A Transitional Porcelain Dish, Late Ming c.1630

A Ming Blue and White Porcelain Dish, Tianqi (1621-1627) or Chongzhen (1627-1644) dating to c.1630. This Transitional porcelain dish was made for the Japanese market and would have been used to serve food during the Tea Ceremony. It depicts a Chinese vessel navigating its way around jagged rocks, in the distance is a promontory with a two story building at the waters’ edge.



There is a fine rim crack c.25mm. There is a firing crack to the rim and pieces of kiln grit in the glaze. Typical rim fritting.
Diameter : 20.7 cm (8 1/4 inches).
The James Randolph Hillard MD Collection of Chinese Ceramics for the Japanese Market. Label to the base, Collection number 80.
Stock number
£ 450
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Ming Porcelain for Japan :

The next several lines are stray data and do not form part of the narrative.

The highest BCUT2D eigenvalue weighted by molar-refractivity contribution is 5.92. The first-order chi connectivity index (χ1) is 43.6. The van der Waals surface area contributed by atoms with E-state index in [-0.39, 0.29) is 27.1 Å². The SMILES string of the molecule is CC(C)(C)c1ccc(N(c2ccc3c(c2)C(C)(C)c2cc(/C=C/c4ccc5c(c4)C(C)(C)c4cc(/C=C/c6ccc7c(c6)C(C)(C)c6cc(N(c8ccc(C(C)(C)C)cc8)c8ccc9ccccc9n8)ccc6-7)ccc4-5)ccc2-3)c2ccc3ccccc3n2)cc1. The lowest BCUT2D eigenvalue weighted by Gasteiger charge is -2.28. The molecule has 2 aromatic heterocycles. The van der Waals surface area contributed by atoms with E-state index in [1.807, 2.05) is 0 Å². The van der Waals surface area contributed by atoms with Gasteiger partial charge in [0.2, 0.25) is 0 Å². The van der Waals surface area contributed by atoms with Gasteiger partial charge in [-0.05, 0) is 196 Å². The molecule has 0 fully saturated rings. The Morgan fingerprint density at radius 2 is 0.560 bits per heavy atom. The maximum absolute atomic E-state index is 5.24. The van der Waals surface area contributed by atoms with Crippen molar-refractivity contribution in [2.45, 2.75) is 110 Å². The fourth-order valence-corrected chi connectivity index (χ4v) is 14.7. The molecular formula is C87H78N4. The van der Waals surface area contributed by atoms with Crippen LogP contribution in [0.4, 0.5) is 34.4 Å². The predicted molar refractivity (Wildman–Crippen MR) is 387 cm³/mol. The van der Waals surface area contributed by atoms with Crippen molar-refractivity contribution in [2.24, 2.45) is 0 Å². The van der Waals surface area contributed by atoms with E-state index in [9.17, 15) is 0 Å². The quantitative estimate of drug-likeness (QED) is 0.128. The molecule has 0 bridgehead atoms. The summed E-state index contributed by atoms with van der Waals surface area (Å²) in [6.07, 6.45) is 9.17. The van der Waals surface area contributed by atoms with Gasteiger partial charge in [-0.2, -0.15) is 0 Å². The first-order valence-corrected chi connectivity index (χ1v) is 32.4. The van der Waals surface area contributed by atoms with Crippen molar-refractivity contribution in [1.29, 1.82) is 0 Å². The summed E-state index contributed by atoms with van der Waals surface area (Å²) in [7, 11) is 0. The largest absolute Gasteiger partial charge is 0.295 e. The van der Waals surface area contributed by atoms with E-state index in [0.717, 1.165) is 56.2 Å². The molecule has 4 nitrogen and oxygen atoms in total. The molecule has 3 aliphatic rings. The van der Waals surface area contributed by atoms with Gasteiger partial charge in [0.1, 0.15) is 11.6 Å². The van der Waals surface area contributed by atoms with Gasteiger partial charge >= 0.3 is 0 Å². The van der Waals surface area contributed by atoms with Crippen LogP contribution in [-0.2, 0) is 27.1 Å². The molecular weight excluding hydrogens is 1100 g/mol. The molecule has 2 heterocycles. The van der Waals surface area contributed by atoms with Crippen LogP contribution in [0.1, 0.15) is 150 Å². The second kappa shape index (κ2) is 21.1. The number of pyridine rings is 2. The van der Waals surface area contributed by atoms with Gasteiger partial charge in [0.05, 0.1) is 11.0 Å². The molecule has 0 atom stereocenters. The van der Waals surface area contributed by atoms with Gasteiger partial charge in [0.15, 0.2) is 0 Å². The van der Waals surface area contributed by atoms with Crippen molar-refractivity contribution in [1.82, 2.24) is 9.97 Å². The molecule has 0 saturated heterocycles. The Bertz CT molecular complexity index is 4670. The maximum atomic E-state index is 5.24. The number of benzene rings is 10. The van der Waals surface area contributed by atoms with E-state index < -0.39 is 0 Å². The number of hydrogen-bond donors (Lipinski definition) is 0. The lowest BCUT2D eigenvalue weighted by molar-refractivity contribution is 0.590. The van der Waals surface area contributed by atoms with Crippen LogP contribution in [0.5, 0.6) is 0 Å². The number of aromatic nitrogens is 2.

During the late Ming Period the Chinese made a large among of porcelain for the Japanese market, it was made from the Wanli period (1573-1620) and ended in the Chongzhen period (1628-1644), the main period of production being the 1620`2 and 1630`s. The porcelain objects produced were made especially for the Japanese market, both the shapes and the designs were tailored to Japanese taste, the production process too allowed for Japanese aesthetics to be included in the finished object. Its seams firing faults were added, repaired tears in the leather-hard body were too frequent to not, in some cases, be deliberate. These imperfections as well as the fritting Mushikui (insect-nibbled) rims and kiln grit on the footrims all added to the Japanese aesthetic. The shapes created were often expressly made for the Japanese tea ceremony meal, the Kaiseki, small dishes for serving food at the tea ceremony are the most commonly encountered form. Designs, presumably taken from Japanese drawings sent to China, are very varied, often using large amount of the white porcelain contrasting well with the asymmetry of the design.